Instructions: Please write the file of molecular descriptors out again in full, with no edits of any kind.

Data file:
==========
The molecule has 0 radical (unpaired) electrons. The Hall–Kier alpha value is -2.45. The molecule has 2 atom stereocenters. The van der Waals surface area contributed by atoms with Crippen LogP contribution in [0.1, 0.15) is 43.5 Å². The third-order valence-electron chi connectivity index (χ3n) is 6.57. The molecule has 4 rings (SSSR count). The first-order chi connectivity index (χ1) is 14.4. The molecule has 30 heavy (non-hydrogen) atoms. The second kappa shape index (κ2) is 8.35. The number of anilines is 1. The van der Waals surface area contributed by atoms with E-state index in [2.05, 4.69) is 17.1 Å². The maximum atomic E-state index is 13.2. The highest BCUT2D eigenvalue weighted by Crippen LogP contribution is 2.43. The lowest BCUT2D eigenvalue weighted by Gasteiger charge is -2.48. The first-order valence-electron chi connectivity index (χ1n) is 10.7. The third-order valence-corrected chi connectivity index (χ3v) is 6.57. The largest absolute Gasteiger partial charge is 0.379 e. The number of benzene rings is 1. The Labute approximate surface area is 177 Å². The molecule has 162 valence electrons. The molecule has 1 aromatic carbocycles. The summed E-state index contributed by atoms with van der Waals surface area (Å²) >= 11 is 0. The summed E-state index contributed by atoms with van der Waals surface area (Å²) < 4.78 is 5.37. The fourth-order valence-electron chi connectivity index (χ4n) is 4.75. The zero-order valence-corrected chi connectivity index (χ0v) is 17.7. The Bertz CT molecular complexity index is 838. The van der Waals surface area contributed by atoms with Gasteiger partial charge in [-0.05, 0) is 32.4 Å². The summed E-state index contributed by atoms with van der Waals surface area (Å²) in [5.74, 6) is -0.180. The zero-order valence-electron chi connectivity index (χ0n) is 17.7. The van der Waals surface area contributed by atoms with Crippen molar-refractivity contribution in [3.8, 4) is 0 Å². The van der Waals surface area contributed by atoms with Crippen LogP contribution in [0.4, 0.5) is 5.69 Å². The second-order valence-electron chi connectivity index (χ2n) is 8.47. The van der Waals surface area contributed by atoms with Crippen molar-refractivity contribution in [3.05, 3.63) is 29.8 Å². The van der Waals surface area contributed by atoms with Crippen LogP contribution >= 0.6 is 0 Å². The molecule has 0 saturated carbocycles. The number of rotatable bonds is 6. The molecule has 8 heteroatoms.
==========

The molecule has 0 radical (unpaired) electrons. The Hall–Kier alpha value is -2.45. The molecule has 2 atom stereocenters. The van der Waals surface area contributed by atoms with Crippen LogP contribution in [0.1, 0.15) is 43.5 Å². The third-order valence-electron chi connectivity index (χ3n) is 6.57. The molecule has 4 rings (SSSR count). The first-order chi connectivity index (χ1) is 14.4. The molecule has 30 heavy (non-hydrogen) atoms. The second kappa shape index (κ2) is 8.35. The number of anilines is 1. The van der Waals surface area contributed by atoms with E-state index in [2.05, 4.69) is 17.1 Å². The maximum atomic E-state index is 13.2. The highest BCUT2D eigenvalue weighted by Crippen LogP contribution is 2.43. The lowest BCUT2D eigenvalue weighted by Gasteiger charge is -2.48. The first-order valence-electron chi connectivity index (χ1n) is 10.7. The third-order valence-corrected chi connectivity index (χ3v) is 6.57. The largest absolute Gasteiger partial charge is 0.379 e. The number of benzene rings is 1. The Labute approximate surface area is 177 Å². The molecule has 162 valence electrons. The molecule has 1 aromatic carbocycles. The summed E-state index contributed by atoms with van der Waals surface area (Å²) >= 11 is 0. The summed E-state index contributed by atoms with van der Waals surface area (Å²) < 4.78 is 5.37. The fourth-order valence-electron chi connectivity index (χ4n) is 4.75. The zero-order valence-corrected chi connectivity index (χ0v) is 17.7. The Bertz CT molecular complexity index is 838. The van der Waals surface area contributed by atoms with Gasteiger partial charge in [-0.05, 0) is 32.4 Å². The summed E-state index contributed by atoms with van der Waals surface area (Å²) in [5.74, 6) is -0.180. The zero-order valence-electron chi connectivity index (χ0n) is 17.7. The van der Waals surface area contributed by atoms with Crippen molar-refractivity contribution in [3.8, 4) is 0 Å². The van der Waals surface area contributed by atoms with Crippen LogP contribution in [0.4, 0.5) is 5.69 Å². The second-order valence-electron chi connectivity index (χ2n) is 8.47. The van der Waals surface area contributed by atoms with Crippen molar-refractivity contribution in [3.05, 3.63) is 29.8 Å². The van der Waals surface area contributed by atoms with Crippen LogP contribution >= 0.6 is 0 Å². The molecule has 0 saturated carbocycles. The number of rotatable bonds is 6. The molecule has 8 heteroatoms.